Hair follicles are anatomically and endocrinologically similar to gonads (testes and ovaries) and other sex-related tissues, such as mammary (breast milk producing) glands. So are sweat glands, including the specialized ones found among pubic hairs that excrete pheromone scents.

Identifying specific genes controlling the presence or absence of pubic hair independent of other traits associated with puberty would rule out this possibility. Failure to identify them supports it.

My guess is that the reality is a combination of coincidence and evolutionary selection – that the appearance of pubic hair is related to the development of gonads and secondary sexual characteristics, but that some heritable genes “fine tune” the pubic hair into a more advantageous form.

#13 HydrogenBond

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Posted 29 October 2006 - 12:29 PM

If one considers that the onset of pubes and puberty coordinate suggests a sexual purpose for identification and participation. It is sort of strange that human females don't have pube covered butts for lower friction during animal style. I guess the missionary causes more chaffing due to less heat dissipation.

#14 Mercedes Benzene

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Posted 29 October 2006 - 12:43 PM

If one considers that the onset of pubes and puberty coordinate suggests a sexual purpose for identification and participation. It is sort of strange that human females don't have pube covered butts for lower friction during animal style. I guess the missionary causes more chaffing due to less heat dissipation.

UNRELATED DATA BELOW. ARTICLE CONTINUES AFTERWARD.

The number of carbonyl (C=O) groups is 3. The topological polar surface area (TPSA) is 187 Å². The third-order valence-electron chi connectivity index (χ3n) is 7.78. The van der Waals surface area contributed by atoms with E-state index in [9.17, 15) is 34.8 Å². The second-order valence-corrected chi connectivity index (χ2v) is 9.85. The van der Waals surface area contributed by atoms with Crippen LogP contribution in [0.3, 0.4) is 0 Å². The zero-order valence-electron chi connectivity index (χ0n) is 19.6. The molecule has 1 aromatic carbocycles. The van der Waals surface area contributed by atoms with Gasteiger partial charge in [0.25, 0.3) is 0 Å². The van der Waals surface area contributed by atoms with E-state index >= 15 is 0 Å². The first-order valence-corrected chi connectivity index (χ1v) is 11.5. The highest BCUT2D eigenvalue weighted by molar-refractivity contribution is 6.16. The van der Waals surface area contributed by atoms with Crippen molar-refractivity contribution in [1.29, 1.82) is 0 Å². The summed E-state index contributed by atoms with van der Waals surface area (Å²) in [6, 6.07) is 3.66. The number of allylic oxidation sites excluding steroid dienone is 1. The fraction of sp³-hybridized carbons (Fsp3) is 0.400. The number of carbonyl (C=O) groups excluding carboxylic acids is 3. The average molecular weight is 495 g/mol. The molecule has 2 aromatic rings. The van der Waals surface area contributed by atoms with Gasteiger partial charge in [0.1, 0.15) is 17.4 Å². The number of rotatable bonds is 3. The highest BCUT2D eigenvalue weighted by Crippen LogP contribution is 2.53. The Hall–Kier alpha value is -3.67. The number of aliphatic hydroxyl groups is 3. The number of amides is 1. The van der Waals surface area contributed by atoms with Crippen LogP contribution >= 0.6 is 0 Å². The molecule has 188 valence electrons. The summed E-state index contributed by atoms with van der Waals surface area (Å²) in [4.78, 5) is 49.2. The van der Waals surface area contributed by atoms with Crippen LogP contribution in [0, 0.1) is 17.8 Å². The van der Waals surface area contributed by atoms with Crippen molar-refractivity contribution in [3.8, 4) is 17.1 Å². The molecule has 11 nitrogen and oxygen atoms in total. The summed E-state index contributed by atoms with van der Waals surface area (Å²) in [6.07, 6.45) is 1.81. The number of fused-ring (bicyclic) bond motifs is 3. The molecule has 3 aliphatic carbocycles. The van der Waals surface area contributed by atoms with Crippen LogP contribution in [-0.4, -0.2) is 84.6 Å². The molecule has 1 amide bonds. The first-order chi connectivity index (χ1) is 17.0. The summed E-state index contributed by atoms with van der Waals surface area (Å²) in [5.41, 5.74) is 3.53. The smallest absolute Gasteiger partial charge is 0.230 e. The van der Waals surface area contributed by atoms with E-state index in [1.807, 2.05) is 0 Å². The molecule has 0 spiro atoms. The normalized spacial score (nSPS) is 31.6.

What an akwardly hilarious analysis. :shrug:

#15 CraigD

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Posted 29 October 2006 - 10:12 PM

It is sort of strange that human females don't have pube covered butts for lower friction during animal style.

Most of the great apes, including H.Sapiens, tend to have little hair of any kind where we sit. With our use of clothing and furnature, we H.Sapiens have lost our ischial callosities (although the rare people who do not much use cloths and furnature, such Digambar Jain monks, do appear to develop such calluses. Sexy animals that the great apes, including H.Sapiens, are, we still spend much more time sitting than having sex.

If anyone is interested in an informal home experiment, try sitting for any length of time on a mat of course hair roughly like pubic hair. In a short time, you’ll be impressed :wave: with the maladaptive of having a hairy butt.

#16 Moontanman

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Posted 08 May 2007 - 10:33 PM

OK...I fess up to just making up the dental floss thing and also planning to claim that Johnson of Johnson & Johnson made the first flat dento-tape based on a pube caught in his teeth in 1916.

Returning to the science of pubes, we have first the curliness which is due to a cross section that is flattened rather than round as is head hair. The purpose of pubic hair is to reduce skin to skin friction when having intercourse in the missionary position, something only humans can physically achieve. The reason pubes are curly is that if they were round in cross section like head hair, then the rubbing together of the hairs would twist them together like dread-locks. The truth, the whole truth, & nothing butt the truth. :lol:


I Know for a fact that not everyones pubic hair is curly. What does that mean?

#17 Boerseun

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Posted 08 May 2007 - 11:58 PM

I Know for a fact that not everyones pubic hair is curly. What does that mean?

It means that for such a sizeable sample, you simply know too many naked people... :lol: